The Hamilton Tiger-Cats re-signed defensive back Cassius Vaughn on Monday, a move that didn’t impress the Black and Gold faithful, to say the least.
@scratchingpost surprised at Vaughn
— Mike Dixon (@MikeDixon75) January 16, 2017
@scratchingpost presser doesn’t seem to mention how many times he was beat by lacklustre journeyman receivers last year.
— Jake theSnake (@argos_suck) January 17, 2017
— Stu Naylor (@Nails44) January 16, 2017
Bringing back Vaughn eh? Interesting move, not an expert in dB play but he looked pretty bad last season #Ticats
— Mike (@Mike_Ticats) January 17, 2017
@scratchingpost guy was awful and that’s being kind
— oskee-eddie (@oskeeeddie) January 16, 2017
That’s quite a bit of vitriol for a guy who started just nine games last season after being signed in mid-August. The stats are fine: 26 defensive tackles, one special teams tackle and five pass knock downs, 130 yards on five kickoff returns.
But there’s little question Vaughn struggled, getting beat on multiple occasions. He started his first game at the boundary corner on Labour Day, just a couple of weeks after being signed, but ended the season on the practice roster after losing his starting job to Cleshawn Page in the East Semi-Final. Players on the PR automatically become free agents after the season, which is why the Ticats had to re-sign Vaughn in the first place (CFL entry-level deals are two years so Vaughn would have had been entering his option year this season had he not been released.)
Clearly, the Ticats see potential. Vaughn had been on their neg list for some time and he’s played almost 70 NFL games over six season, including 23 starts. He’s got size (listed at 5-foot-11) and he can run (he’s also got a kickoff return TD in the NFL.)
So what happened last year? Well, Vaughn was thrown into one of the toughest spots in the secondary after six CFL practices and he had zero experience playing the Canadian game before that. That’s not a lot of time to learn the defence, adjust to the size of the field, scout receivers and quarterbacks…I remember speaking to him after a particularly tough game and he talked about his struggles with spatial awareness in the end zone: the sideline – a DBs best friend when defending routes like the fade – wasn’t where he thought it would be. I’ve talked to countless players over the years who have struggled with the differences in geometry as they go from the NFL-sized field to the vast acreage of the CFL. Things that have been hardwired into their brains after years of playing the game down south need to be unlearned and re-programmed. It takes time. It’s one of the reasons outgoing defensive coordinator Orlondo Steinauer preferred veterans. It’s why new American quarterbacks struggle.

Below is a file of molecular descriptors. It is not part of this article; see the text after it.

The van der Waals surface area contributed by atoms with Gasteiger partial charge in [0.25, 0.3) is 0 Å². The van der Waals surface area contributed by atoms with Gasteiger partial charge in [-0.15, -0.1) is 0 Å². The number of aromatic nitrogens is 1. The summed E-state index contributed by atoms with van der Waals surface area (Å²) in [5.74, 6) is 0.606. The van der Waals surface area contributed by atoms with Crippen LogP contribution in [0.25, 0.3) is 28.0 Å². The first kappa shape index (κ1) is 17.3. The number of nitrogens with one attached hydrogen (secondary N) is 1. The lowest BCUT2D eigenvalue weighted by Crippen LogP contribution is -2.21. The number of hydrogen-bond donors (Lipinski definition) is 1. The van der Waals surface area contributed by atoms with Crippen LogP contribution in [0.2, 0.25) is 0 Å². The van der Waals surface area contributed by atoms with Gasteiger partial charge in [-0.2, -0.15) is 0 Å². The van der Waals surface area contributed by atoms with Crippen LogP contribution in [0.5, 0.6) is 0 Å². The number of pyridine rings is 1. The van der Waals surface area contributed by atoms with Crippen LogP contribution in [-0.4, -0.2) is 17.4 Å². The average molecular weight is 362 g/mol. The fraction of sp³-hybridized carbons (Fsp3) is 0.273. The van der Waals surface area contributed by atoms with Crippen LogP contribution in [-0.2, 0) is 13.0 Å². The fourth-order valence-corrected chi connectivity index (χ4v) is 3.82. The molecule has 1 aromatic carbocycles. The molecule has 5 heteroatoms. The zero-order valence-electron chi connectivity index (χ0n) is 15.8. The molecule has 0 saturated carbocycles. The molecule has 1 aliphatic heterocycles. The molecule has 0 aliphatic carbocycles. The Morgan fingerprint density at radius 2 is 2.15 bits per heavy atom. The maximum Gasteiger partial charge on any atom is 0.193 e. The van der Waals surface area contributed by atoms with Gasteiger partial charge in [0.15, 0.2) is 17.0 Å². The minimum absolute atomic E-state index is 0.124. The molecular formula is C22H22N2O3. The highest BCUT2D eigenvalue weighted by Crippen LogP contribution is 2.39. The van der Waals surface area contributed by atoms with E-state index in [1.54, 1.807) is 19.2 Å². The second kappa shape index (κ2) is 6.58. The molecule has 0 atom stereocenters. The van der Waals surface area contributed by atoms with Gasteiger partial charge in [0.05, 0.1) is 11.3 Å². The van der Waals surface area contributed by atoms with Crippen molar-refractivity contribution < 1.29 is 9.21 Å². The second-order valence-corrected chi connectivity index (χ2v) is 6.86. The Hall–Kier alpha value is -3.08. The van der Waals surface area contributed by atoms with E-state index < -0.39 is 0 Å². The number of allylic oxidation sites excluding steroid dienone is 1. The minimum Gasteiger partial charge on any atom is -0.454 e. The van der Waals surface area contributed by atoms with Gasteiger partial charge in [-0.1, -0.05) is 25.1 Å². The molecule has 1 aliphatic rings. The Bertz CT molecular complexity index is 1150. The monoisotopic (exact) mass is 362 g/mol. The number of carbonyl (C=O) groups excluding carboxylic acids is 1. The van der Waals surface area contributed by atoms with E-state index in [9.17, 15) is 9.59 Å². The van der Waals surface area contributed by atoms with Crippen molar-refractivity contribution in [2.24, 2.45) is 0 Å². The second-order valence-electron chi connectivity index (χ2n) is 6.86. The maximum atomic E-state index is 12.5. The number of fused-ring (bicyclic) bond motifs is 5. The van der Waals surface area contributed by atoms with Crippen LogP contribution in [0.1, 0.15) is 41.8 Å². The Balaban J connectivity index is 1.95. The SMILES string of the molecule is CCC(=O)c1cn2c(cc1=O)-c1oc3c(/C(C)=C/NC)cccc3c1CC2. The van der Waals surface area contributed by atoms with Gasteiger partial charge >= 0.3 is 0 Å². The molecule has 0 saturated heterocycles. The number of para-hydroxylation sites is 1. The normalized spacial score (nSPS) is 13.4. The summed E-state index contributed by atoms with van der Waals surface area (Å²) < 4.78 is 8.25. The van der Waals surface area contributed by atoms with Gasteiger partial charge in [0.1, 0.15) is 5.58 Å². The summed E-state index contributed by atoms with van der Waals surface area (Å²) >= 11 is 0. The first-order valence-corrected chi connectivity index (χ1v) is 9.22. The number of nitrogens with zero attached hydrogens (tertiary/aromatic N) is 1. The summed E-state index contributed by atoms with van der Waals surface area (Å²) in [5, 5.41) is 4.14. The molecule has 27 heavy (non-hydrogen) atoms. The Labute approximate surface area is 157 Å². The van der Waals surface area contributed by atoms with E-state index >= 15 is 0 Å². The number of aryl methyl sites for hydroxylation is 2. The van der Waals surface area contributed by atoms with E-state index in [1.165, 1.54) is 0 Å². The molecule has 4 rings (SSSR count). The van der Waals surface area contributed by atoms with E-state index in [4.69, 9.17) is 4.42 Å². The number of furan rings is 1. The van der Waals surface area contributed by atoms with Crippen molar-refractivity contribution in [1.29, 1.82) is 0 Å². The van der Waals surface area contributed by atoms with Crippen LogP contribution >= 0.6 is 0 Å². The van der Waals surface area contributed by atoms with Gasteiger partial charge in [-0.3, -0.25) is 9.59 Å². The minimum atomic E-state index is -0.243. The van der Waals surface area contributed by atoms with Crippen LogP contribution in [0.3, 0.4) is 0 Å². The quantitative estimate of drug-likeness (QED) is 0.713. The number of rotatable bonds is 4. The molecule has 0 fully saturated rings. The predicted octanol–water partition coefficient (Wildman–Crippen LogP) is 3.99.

I also think that Vaughn may have underestimated the quality of the CFL game. Defensive backs are, by nature, a supremely confident group – they need to be – and I sensed that Vaughn felt his NFL pedigree would give him an advantage. Some guys struggle mentally with the transition from The League to life in the CFL, the realization that this isn’t exactly what they dreamed of. Again, some guys get past that and thrive, others don’t.
With nine games under his belt and with the benefit of a full training camp, Vaughn may make those physical and mental adjustments. It appears the Ticats are, at the very least, willing to give him the chance.
The Ticats also signed two other international defensive backs Keon Lyn and Axel Ofori Jr. Lyn, 5-foot-11, 195 pounds, has spent time with four NFL teams but didn’t appear in a regular season game and was at the Bombers mini-camp in 2015. He played his college football at Syracuse and played in the Arena League last year. Ofori played 32 games at the University of Maine but appears to have been hampered by injury his senior season. He’s got decent measureables (4.53 in the 40, 37 inch vertical) and the Ticats are likely hoping that athleticism translates well to the CFL.
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